Cement factory
Cement factories produce a lot of cement, along with a whole lot of nasty stuff

Blended Portland cement: a love letter

Without concrete our modern lives would be very different. Is there an alternative?

The modern world is built on cement. As global urbanisation continues, the demand for cement has increased with it. But making cement is responsible for around  8% of global CO2 emissions. 

What is the difference between concrete and cement?

Some folks use these two terms interchangeably, but there is a difference. 

Portland cement is only one component of concrete. Concrete is a combination of Portland cement, water and an aggregate (typically gravel, sand or rock).  The Portland cement is what binds the mixture together. 

After concrete is poured, it begins to cure. Although it hardens quickly, it typically requires 28 days for concrete to reach its maximum strength. During this time, the Portland cement reacts with the water, creating the chemical bonds that hold everything together. 

How is traditional Portland cement manufactured?

Portland cement is usually produced by mixing limestone and clay, then sintering the mixture. During sintering, the temperature of the mixture is raised to around 2640°F/1500°C, which is still below its melting point. 

Limestone is primarily calcium carbonate (CaCO3). During the sintering process the calcium carbonate breaks down to create calcium oxide (CaO) and carbon dioxide (CO2). The final result of this procedure is called clinker, and it is in the form of nodules with diameters ranging from 0.1 to 1.0 inches/2.5mm  25mm. 

These nodules are then ground into a fine powder.

Why does manufacturing Portland cement create so much carbon dioxide?

About half of the carbon dioxide created comes from the breakdown of the calcium carbonate. Most of the rest comes from the fuel used to heat the mixture to its sintering temperature, and some is used transporting the ingredients and final product. 

Global cement production in 2019 was 4,100 million metric tons. That’s a lot of cement and a lot of pollution released. But there are ways the amount of greenhouse gases released can be reduced.

Blended Portland cement to the rescue?

With blended Portland cement, other materials are added in, typically industrial by-products such as:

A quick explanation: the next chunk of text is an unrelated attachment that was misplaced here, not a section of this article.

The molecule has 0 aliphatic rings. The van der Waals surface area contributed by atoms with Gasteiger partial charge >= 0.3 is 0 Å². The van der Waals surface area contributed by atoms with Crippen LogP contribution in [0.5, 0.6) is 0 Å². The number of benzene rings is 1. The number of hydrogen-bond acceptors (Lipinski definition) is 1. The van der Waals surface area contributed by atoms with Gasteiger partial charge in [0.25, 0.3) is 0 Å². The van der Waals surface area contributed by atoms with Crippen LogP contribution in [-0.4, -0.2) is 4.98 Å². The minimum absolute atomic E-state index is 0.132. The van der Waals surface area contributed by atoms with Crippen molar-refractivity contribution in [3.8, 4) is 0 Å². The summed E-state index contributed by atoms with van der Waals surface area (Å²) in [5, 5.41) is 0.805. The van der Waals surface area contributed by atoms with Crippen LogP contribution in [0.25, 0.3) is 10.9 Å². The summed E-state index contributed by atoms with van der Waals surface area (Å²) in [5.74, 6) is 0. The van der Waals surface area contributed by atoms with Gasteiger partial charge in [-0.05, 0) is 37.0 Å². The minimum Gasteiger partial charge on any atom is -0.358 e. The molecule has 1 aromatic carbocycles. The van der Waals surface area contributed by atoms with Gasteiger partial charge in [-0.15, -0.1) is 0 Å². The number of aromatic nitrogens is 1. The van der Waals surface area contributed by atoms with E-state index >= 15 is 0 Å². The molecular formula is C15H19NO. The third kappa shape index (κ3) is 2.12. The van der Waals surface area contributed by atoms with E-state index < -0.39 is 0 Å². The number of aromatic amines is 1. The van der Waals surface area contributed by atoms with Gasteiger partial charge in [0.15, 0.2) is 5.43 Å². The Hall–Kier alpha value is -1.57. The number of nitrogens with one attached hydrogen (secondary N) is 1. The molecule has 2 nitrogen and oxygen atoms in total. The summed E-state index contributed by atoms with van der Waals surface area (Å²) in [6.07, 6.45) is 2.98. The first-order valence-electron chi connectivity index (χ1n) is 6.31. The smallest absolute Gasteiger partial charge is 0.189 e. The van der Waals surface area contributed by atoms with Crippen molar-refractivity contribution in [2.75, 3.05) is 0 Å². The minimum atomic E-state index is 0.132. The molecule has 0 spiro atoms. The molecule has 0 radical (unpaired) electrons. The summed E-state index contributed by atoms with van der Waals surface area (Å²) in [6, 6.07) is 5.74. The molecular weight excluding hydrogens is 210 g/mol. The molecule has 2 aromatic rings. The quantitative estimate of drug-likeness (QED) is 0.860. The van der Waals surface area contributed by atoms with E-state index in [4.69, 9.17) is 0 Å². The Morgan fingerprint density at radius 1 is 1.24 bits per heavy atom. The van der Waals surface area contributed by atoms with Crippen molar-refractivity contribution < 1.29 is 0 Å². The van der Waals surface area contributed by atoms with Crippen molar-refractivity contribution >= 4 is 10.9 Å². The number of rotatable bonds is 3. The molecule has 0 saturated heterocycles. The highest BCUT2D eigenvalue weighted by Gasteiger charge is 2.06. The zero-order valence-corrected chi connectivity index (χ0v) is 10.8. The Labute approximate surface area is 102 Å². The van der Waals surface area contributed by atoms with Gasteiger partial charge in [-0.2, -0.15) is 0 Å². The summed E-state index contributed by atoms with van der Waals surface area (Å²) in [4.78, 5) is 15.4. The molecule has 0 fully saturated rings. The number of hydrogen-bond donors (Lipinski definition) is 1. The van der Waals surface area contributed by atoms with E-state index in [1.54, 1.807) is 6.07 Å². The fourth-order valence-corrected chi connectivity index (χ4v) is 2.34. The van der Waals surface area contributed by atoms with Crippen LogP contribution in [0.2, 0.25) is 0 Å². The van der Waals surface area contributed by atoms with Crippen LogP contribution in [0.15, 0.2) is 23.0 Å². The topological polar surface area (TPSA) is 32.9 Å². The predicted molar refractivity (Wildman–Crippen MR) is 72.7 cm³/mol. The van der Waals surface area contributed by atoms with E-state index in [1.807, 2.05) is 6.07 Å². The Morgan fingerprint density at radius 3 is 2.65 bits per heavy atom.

• Slag, which is a waste product, left over from the production of steel from iron ore
  • Fly ash, which is filtered out of the exhaust of coal-fired power plants (What remains at the bottom is called bottom ash)
  • Silica fume, which is a waste product from manufacturing silicon alloys

Mixing in these other materials not only reduces the amount of Portland cement used, but can also improve the structural properties of the concrete. 

What are the environmental benefits of blended Portland cement?

There are two major environmental benefits of blended Portland cement. 

The first is a reduction of up to 45% in carbon dioxide emissions. 

The second is that waste products are put to good use rather than filling up landfills. 

Fly ash requires a special landfill to keep it and its accompanying heavy metals (like arsenic) out of drinking water supplies. 

In 2008 a pond wall collapse at the Tennessee Valley Authority’s Kingston Fossil Plant released 1.1 billion gallons of coal ash (combined fly and bottom ash) and water into a nearby river. 

The cleanup job cost over $1 billion.The harm caused to people was significant.

OPOH Recommends

Concrete isn’t going away any time soon – it’s been used for thousands of years leaving us ancient monuments to marvel as well as modern towering structures that leave us in awe.

Without concrete our modern lives would be very different. It’s a great, low cost building material that can be made locally all over the world. In developing countries, it allows rapid expansion of infrastructure helping to alleviate poverty and improving living conditions in the process.

Despite its virtues, cement production for concrete releases a huge amount of carbon dioxide. 

If cement production was a country, it would rank third, behind only China and the United States for greenhouse gas emissions. 

OPOH advocates for using blended Portland cement with industrial waste materials. This not only significantly reduces greenhouse gas emission, but it also keeps materials like slag and fly ash out of landfills. 

Making the use of Portland cement a statutory requirement for all new buildings, and placing a tax on non-Portland cement could help make a rapid and significant difference to global greenhouse gas emissions.